Undecided voter Winston Cameron attends Biden-Harris rally at Girard College May 29,2024. (Amanda Fitzpatrick/WHYY)

“He’s doing what good campaigns do, make a case and talk about the record that he’s had and lay out a future,” said Rep. Kenyatta.

“I think if people are being honest with themselves, there isn’t anyone listening to this right now who thinks that Donald Trump gives a damn about what’s happening to working-class people anywhere, especially working-class Black folks in Philadelphia,” said Rep. Kenyatta.

Philadelphia pastor and community leader Donald Moore attended the rally and said many young people have checked out of the political process.

“When I hear people say they are not doing enough for us, I have to push back. We can’t expect people to do more for us than we do or ourselves,” said Moore.

“There are some elected officials even in the Commonwealth that stated they no longer need to go after the Black vote, so the fact Biden and Harris recognize the fact that the Black vote matters, the Black vote has power and influence speaks to their level of influence and understanding so yes they are here to get our vote because our vote matters,” Moore said.

Donald D. Moore
Donald D. Moore, Pastor Mount Carmel Baptist Church in Philadelphia attends Biden-Harris rally for Black voters event May 29, 2024 at Girard College. (Amanda Fitzpatrick/WHYY)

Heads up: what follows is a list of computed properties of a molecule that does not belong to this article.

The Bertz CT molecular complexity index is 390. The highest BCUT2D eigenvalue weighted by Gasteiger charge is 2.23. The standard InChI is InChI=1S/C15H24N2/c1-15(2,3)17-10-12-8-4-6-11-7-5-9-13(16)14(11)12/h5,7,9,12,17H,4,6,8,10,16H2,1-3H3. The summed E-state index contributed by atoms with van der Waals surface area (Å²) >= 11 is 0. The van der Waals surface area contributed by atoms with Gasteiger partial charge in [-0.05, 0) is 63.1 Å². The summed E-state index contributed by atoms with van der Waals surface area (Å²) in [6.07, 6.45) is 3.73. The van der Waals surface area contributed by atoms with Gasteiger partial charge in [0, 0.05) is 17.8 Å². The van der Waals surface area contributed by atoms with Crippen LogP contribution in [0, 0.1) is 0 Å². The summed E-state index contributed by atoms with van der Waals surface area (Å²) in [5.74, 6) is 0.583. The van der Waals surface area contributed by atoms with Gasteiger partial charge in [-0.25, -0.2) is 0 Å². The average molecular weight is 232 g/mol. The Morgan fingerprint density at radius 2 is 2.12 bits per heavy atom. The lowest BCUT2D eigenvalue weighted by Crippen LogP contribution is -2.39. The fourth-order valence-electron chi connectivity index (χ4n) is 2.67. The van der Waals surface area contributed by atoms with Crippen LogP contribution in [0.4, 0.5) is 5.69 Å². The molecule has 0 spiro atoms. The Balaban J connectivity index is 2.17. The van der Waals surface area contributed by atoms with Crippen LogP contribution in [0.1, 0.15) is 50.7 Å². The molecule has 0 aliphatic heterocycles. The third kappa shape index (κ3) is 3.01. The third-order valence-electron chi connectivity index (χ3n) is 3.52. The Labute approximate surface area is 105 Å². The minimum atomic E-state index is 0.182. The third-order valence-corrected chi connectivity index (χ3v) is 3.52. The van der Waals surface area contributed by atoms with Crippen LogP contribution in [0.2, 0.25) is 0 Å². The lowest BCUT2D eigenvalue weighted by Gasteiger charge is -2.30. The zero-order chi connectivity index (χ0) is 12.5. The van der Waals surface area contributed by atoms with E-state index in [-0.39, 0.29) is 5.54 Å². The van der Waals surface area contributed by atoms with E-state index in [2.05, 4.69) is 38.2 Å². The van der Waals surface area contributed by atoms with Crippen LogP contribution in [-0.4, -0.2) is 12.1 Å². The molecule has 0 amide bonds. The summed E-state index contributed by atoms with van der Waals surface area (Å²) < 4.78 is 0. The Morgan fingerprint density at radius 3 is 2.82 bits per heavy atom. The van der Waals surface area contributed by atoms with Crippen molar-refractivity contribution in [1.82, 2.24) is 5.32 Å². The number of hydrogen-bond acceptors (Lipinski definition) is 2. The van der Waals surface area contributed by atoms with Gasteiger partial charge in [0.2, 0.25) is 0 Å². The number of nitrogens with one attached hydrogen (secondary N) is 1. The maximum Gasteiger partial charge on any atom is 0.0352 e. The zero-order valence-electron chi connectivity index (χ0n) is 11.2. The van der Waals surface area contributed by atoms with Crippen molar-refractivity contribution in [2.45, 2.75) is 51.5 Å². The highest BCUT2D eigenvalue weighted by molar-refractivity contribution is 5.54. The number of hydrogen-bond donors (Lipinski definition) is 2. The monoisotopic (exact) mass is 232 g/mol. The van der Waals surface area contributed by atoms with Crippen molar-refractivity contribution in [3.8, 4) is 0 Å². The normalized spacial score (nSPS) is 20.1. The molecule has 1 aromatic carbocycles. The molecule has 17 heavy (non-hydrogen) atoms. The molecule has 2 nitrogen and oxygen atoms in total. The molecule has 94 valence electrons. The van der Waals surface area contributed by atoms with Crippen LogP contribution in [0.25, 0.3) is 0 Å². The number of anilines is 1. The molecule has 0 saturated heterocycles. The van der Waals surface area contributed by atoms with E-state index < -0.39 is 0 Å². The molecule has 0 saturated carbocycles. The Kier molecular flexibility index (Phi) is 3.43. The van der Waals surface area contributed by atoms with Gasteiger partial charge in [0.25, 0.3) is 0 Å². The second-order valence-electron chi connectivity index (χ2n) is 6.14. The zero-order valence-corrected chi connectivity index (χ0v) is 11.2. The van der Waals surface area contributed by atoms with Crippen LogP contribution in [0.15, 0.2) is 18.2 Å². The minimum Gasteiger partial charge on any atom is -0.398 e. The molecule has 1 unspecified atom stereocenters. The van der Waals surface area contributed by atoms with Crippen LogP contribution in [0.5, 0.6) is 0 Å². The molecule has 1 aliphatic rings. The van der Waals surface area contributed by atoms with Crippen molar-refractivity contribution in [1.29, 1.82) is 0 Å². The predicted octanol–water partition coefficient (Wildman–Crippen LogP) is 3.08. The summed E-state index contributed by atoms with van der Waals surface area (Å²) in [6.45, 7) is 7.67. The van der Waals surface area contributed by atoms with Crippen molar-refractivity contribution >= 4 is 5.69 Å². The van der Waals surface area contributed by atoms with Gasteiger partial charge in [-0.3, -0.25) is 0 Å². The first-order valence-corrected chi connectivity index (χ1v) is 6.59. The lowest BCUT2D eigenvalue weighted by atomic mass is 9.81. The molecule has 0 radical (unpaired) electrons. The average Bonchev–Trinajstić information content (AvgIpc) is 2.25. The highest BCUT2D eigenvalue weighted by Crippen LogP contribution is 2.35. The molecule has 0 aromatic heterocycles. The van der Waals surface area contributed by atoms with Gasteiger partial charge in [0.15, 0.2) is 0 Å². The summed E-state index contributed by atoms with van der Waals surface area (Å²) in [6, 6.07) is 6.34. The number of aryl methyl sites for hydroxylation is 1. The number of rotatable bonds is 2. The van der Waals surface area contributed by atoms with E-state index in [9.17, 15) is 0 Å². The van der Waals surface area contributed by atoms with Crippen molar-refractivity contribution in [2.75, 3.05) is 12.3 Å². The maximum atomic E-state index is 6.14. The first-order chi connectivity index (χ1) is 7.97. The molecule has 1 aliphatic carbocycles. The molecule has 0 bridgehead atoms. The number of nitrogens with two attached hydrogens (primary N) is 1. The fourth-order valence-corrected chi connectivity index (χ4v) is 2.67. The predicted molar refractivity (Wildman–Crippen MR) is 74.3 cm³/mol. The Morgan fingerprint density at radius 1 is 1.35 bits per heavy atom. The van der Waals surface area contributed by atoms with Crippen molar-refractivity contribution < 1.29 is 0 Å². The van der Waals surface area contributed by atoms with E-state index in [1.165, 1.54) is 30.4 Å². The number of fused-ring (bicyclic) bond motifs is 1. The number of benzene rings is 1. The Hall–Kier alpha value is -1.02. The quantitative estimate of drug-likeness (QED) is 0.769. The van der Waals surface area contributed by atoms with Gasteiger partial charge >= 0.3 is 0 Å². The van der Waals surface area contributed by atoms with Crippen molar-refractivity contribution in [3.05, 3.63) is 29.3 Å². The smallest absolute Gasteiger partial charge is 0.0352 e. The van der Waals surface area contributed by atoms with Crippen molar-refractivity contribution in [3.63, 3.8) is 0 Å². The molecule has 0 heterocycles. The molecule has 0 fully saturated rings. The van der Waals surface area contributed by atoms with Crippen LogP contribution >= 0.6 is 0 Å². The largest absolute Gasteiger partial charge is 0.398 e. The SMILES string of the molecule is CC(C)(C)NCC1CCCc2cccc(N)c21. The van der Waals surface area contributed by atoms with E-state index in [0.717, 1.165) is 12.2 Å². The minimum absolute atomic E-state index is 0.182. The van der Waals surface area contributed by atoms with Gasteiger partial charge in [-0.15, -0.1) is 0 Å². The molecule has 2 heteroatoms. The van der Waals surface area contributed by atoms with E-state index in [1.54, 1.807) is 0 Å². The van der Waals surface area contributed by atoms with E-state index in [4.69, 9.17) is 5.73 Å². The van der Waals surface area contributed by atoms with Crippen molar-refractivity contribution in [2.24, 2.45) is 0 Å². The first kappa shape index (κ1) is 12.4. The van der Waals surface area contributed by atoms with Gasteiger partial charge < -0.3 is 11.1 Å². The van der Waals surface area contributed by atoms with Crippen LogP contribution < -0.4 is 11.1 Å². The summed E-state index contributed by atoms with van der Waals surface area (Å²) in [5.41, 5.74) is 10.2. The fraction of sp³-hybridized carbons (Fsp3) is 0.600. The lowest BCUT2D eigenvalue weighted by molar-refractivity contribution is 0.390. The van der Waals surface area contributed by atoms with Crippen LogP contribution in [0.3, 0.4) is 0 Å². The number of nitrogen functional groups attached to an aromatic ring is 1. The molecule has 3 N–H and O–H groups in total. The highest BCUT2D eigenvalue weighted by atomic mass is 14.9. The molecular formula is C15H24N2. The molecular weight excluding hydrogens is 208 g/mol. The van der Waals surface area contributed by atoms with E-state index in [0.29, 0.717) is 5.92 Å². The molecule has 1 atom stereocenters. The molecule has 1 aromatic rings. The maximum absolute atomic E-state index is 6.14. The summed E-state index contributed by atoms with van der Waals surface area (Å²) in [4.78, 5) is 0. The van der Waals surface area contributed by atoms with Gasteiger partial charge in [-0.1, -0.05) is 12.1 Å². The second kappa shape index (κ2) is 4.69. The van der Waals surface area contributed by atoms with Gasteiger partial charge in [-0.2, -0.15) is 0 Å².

The campaign hopes to keep the momentum going. Following today’s rally, Black leaders across the country will host events in the key battleground states to kick off a weekend of action, including Black church engagement in Arizona, new office openings throughout Georgia, a community-led block party-style celebration in Nevada, community hub events across barber shops and hair salons in Michigan, and more.

On Thursday, Black Voters for Biden-Harris will host a nationwide call with thousands of supporters with remarks from several national leaders.

Rep. Kenyatta said the administration’s joint visit shows our state has a strong role to play in the upcoming election.

“Pennsylvania is the center of the political universe. You don’t become President or Vice President without Pennsylvania,” said Rep. Kenyatta.

Get daily updates from WHYY News!

WHYY is your source for fact-based, in-depth journalism and information. As a nonprofit organization, we rely on financial support from readers like you. Please give today.

Want a digest of WHYY’s programs, events & stories? Sign up for our weekly newsletter.

Together we can reach 100% of WHYY’s fiscal year goal